Here is a list of all the postings mgnbuk has made in our forums. Click on a thread name to jump to the thread.
|Thread: What lathe to get?|
I take issue with your claim that it has a limited speed range
No VFD on the ex-work one, but IIRC it only had 8 speeds & wide variations between them ? I no longer have access to the machine (so cannot check to be certain) but I do recall having to run faster or slower that I wanted to on occasions. (A quick Googling says 12 speeds, 40-2500 rpm, but "our" machine has been modified by it's original model engineer owner to run more slowly. 28 - 1750 rings a bell but, as above, I can no longer check for certain). So maybe my original comment was not altogether warranted.
Price drops on Chinese imports of this size used ? Seem to hold up pretty well on Ebay - probably helped by the quite large price increases on the new ones in recent years. A Warco BH600 has gone on today - will be interesting to see how it goes !
The difficulty with used European machines is getting a decent one (i.e. one not flogged to death in industry) for reasonable money.
Its good to read how times have changed.
Sadly, nature has a way of moving things along !
In another 10 years time, I suspect that the Imperial stalwarts will be in the minority (on this side of the Altantic, anyway) as those taking up home workshop activities will have had little or no exposure to Imperial measurements in education or employment.
|Thread: What lathe to get?|
Whats wrong with link belts?
Great at slipping - not so good at driving ! Even when bow-string tight.
May be down to the modern, slippery plastic link material - the original belts were more of a canvas-like construction. Had similar problems on a grinder project at the last employment, where link belts were recommended for smooth running. Yes, they ran smoothly, but the spindle stopped when a load was applied !
I have, once, seen a Vee belt that could be split. It had a series of holes perpendicular to the driving axis & was joined with short steel link plates (placed inside & outside the belt) screwed together through the holes. I was unable to track down a supplier, unfortuately.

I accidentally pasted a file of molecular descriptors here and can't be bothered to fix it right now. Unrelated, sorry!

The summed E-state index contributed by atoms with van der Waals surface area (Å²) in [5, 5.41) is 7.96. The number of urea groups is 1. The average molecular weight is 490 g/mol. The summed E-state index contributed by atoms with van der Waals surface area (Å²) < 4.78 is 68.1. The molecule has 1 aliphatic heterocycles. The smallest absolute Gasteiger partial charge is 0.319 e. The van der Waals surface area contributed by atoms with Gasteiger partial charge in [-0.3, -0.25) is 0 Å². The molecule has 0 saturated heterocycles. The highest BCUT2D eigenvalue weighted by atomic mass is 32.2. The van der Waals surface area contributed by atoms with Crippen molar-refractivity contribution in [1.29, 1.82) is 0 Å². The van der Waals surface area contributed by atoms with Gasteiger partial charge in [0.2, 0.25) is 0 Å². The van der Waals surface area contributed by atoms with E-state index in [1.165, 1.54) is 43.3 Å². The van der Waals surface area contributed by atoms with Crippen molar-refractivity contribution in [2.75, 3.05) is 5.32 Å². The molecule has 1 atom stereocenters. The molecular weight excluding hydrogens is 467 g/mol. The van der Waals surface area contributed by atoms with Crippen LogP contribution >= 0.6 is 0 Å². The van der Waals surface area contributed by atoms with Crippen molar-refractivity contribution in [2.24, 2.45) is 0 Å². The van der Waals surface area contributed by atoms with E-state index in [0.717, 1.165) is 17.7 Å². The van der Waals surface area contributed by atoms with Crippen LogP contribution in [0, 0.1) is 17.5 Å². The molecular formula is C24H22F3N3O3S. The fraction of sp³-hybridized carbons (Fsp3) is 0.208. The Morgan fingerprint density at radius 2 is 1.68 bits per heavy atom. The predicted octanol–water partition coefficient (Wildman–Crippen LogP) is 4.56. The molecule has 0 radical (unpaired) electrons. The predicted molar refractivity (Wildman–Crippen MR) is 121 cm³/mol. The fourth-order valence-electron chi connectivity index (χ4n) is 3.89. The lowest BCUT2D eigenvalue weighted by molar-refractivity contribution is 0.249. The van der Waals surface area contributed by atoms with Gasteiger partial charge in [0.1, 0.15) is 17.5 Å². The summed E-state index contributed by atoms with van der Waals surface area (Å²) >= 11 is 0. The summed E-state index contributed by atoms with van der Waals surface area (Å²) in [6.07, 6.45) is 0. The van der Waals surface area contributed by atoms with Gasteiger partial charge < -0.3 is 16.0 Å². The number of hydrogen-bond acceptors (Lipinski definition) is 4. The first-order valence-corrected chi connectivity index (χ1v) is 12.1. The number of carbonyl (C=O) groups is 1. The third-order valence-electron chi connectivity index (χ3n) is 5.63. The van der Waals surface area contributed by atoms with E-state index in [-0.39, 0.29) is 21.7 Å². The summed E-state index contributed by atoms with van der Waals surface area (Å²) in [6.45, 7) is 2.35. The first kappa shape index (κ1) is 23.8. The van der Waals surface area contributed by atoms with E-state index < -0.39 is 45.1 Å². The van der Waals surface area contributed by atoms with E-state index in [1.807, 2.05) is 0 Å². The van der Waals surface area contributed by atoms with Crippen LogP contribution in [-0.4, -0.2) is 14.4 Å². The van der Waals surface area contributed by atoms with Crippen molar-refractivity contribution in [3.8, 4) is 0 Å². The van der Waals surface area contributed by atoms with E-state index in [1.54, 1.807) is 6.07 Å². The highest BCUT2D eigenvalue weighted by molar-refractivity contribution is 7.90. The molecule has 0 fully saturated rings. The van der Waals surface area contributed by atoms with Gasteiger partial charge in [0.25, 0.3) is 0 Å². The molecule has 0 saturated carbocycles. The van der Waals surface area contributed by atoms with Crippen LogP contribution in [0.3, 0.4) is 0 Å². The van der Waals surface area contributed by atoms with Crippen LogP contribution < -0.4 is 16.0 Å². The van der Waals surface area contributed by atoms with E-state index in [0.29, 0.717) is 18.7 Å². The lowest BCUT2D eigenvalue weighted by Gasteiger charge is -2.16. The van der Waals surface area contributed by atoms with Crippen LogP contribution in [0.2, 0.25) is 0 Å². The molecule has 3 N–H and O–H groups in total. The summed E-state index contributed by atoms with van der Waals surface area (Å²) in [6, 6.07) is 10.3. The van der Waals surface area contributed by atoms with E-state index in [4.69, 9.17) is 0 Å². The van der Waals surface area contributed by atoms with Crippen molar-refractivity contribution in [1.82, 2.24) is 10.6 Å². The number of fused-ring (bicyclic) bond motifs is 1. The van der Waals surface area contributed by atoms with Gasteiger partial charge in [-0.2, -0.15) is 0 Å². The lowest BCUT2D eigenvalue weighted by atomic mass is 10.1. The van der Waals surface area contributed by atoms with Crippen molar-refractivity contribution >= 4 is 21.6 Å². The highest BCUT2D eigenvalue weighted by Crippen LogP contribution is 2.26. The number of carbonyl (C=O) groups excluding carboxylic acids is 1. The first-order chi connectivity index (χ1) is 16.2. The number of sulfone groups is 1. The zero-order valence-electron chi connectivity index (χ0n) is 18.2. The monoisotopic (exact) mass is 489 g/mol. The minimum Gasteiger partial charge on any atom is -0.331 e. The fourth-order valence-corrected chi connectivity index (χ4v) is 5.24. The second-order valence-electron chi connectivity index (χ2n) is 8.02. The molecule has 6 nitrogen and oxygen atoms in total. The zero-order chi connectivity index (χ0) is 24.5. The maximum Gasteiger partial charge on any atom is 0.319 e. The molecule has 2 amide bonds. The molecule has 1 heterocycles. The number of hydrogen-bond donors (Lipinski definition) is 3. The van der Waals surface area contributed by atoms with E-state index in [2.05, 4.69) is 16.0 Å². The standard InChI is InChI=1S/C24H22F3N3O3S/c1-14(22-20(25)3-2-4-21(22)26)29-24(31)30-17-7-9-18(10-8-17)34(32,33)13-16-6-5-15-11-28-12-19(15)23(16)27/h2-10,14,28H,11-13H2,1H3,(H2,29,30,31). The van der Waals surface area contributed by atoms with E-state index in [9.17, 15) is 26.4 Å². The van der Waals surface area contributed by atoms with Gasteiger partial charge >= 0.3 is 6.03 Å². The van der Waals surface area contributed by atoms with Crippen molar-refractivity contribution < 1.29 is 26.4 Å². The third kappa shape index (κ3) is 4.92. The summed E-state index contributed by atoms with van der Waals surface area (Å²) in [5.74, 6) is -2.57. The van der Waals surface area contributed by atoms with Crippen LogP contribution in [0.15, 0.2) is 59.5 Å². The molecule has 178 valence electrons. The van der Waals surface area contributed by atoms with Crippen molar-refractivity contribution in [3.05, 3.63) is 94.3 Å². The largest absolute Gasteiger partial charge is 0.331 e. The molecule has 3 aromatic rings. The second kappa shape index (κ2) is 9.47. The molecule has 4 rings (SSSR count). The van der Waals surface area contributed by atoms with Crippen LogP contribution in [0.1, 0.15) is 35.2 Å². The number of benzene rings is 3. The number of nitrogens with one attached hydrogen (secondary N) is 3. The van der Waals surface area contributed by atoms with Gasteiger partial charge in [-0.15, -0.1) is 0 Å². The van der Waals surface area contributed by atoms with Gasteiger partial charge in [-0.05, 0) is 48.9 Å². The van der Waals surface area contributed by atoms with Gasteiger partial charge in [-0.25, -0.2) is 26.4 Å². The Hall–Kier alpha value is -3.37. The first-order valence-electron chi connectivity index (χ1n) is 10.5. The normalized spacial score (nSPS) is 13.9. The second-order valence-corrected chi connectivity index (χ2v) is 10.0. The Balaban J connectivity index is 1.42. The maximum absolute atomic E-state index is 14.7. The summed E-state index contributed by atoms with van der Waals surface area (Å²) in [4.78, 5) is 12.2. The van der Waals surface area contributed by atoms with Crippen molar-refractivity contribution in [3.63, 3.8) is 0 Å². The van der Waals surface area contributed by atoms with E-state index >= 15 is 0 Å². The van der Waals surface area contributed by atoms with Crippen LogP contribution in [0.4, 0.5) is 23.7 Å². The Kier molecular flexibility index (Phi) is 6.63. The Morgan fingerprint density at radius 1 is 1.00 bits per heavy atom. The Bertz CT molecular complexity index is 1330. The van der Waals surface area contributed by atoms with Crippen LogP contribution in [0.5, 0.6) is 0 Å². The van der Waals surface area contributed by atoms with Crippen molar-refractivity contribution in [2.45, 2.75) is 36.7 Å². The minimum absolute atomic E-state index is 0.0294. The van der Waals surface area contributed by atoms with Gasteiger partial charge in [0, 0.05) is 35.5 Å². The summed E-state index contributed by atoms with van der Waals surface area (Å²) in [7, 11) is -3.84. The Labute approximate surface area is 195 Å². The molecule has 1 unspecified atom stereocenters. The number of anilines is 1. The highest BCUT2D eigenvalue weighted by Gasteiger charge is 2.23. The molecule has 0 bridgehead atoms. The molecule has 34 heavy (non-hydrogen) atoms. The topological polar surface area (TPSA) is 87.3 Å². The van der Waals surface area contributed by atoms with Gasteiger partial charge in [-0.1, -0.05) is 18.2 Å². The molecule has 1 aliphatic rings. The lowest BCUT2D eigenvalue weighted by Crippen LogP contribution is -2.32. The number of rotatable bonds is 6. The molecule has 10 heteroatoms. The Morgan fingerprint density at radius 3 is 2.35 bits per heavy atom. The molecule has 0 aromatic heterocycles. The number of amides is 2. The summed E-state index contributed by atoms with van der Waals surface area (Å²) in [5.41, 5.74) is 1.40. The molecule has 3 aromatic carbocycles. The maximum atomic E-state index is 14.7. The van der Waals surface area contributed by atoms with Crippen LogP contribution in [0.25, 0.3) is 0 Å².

DRO also eliminates backlash issues.
No it doesn't - the backlash and many of it's effects are still present. "All" the DRO will do is allow positioning to be set independant of any wear or backlash that may be present in the leadscrew.
Which lathe ? Looking for a machine of M300 size I'd buy a new Warco / Chester Chinese machine - belt drive or geared according to pocket depth. Reports on these machine suggest reasonable build quality & good accuracy. The come fully equiped with chucks & steadies - ready to run "out of the box". Any "issues" - they are covered with a warranty.
If you were to splash out a 3 times or more greater sum on a new M250 or M300 you would still be getting an imported machine, as the manual Harrisons have not been made here for many years.
FWIW I didn't like using an M300 - the one we had at the last employment (which was a mint ex-model engineer's machine, never used in industry before we got it) had a restricted speed range & the dual reading dials on cross-slide & top slide robbed them of "feel".
The well-worn Harrison 140 it replaced was a nicer machine to use.
I have no experience of "small" Colchesters - a long bed Mastiff at work was nothing special, though. And a former supplier was less than impressed to find his new "Colchester" was actually a Colchester-badged TOS at a premium price.
An ex-education Boxford might be a reasonable bet - if you can find a later style one (they do not appear to be thick on the ground !).
I would not discount an earlier Boxford if you could find a good one - though the CUD I started with was plagued with belt slip problems on the awful link belt final drive demanded of passing the belt through the bed casting. An ME10 or VSL-L00 would be my preference (though the VSL still has the link belt).
Emco Maximats (V10, V11) have always looked good to me, but seem to come up rarely. When Mercer Bros. in Cleckheaton were still with us (much missed), I regularly hankered after the new V11 they had is stock. Way outside my budget, unfortunately.
A Super 7 does most of what I require - the spindle bore restriction being my only real gripe. I do have the ability to take any larger stuff I may want to do in to work, though (up to a metre diameter chucked, or 600 dia x 3.5metres between centres if required !).
Edited By Nigel Barraclough on 12/02/2012 11:26:24
I think people sweat the metric/imperial stuff too much. For me, metric is easier, for others, inches. All they are is measurements; the real challenge is to make things, not to worry about units.
Just missed metrification at school - I did all Imperial, my 18 month younger brother was all Metric.
Apprentice training & early work experience was mainly Imperial - later work was mainly Metric.
Currently I work almost exclusively Metric at home or work, using a mixture of Metric and Imperial machines (in the case of my Taiwanese FB2 clone assembled from two different sources - both on the same machine !).